Elsewhere, Aristotle also seems to rely upon common conceptions of how the world works. In fact, some regard his ethical inquiries as using a method that relies upon popular opinion his so-called "endoxic method" from the Grk. There is some dispute, however, about exactly how such common conceptions fit into Aristotle's method in his ethical treatises, [12] particularly since he also makes use of more formal arguments, especially the so-called "function argument," which is described below.

Aristotle describes popular accounts about what kind of life would be a happy one by classifying them into three most common types: a life dedicated to vulgar pleasure; a life dedicated to fame and honor; and a life dedicated to contemplation NE I. To reach his own conclusion about the best life, however, Aristotle tries to isolate the function of humans. The argument he develops here is accordingly widely known as "the function argument," and is among the most-discussed arguments made by any ancient philosopher. Thus neither of these characteristics is particular to humans.

Reasons (Continuum Ethics) - AbeBooks - Eric Wiland: X

According to Aristotle, what remains and what is distinctively human is reason. Thus he concludes that the human function is some kind of excellent exercise of the intellect. And, since Aristotle thinks that practical wisdom rules over the character excellences, exercising such excellences is one way to exercise reason and thus fulfill the human function. One common objection to Aristotle's function argument is that it uses descriptive or factual premises to derive conclusions about what is good.

Moral virtue, or excellence of character, is the disposition Grk hexis to act excellently, which a person develops partly as a result of his upbringing, and partly as a result of his habit of action. Aristotle develops his analysis of character in Book II of the Nicomachean Ethics , where he makes this argument that character arises from habit—likening ethical character to a skill that is acquired through practice, such as learning a musical instrument.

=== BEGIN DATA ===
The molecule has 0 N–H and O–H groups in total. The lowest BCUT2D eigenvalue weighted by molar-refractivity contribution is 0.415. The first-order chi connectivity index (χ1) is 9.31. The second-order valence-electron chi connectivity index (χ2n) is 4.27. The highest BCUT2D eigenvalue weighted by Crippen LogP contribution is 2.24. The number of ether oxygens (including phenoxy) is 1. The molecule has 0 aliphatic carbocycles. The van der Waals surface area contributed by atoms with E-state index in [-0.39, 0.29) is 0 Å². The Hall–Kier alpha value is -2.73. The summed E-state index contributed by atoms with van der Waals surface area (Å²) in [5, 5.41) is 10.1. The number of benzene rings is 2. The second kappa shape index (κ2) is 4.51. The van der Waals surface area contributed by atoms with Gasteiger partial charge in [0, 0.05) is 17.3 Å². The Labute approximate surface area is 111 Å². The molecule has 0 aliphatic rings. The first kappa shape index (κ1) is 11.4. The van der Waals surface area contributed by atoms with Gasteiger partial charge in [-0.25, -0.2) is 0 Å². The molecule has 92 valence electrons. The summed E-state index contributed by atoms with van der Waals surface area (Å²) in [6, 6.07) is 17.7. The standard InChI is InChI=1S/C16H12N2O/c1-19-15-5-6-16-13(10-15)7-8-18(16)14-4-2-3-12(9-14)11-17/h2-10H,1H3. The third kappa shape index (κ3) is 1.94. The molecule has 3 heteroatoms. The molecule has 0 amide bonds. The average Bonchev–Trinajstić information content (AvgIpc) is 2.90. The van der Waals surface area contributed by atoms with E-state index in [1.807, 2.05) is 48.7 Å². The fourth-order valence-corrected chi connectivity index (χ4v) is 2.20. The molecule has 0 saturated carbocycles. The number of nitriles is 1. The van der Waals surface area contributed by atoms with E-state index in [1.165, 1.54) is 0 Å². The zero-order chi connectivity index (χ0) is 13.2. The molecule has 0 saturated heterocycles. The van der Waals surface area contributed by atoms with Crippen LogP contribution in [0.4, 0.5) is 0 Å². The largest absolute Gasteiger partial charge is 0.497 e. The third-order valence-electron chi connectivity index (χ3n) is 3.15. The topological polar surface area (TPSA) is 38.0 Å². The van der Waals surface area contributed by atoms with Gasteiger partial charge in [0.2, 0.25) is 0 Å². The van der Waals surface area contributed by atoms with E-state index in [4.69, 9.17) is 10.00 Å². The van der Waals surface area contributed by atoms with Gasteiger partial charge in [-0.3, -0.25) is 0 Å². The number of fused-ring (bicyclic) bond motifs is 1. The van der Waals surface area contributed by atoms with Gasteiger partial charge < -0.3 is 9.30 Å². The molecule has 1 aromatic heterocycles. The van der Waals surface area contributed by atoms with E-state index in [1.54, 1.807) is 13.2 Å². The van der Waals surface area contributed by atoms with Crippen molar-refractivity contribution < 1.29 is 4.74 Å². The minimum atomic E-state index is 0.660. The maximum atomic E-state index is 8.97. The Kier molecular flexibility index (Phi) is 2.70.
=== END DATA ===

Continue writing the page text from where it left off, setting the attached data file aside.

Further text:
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In Book III of the Nicomachean Ethics , Aristotle argues that a person's character is voluntary, since it results from many individual actions which are under his voluntary control. Aristotle distinguishes the disposition to feel emotions of a certain kind from virtue and vice. But such emotional dispositions may also lie at a mean between two extremes, and these are also to some extent a result of up-bringing and habituation.

Two examples of such dispositions would be modesty, or a tendency to feel shame, which Aristotle discusses in NE IV. Some people, despite intending to do the right thing, cannot act according to their own choice. For example, someone may choose to refrain from eating chocolate cake, but finds himself eating the cake contrary to his own choice. Such a failure to act in a way that is consistent with one's own decision is called " akrasia ", and may be translated as weakness of will, incontinence, or lack of self-mastery.

Vices of courage must also be identified which are cowardice and recklessness. Soldiers who are not prudent act with cowardice, and soldiers who do not have temperance act with recklessness. One should not be unjust toward their enemy no matter the circumstance. On another note, one becomes virtuous by first imitating another who exemplifies such virtuous characteristics, practicing such ways in their daily lives, turning those ways into customs and habits by performing them each and every day, and finally, connecting or uniting the four of them together.

Only soldiers can exemplify such virtues because war demands soldiers to exercise disciplined and firm virtues, but war does everything in its power to shatter the virtues it demands. Since virtues are very fragile, they must be practiced always, for if they are not practiced they will weaken and eventually disappear. One who is virtuous has to avoid the enemies of virtue which are indifference or persuasion that something should not be done, self-indulgence or persuasion that something can wait and does not need to be done at that moment, and despair or persuasion that something simply cannot be accomplished anyway.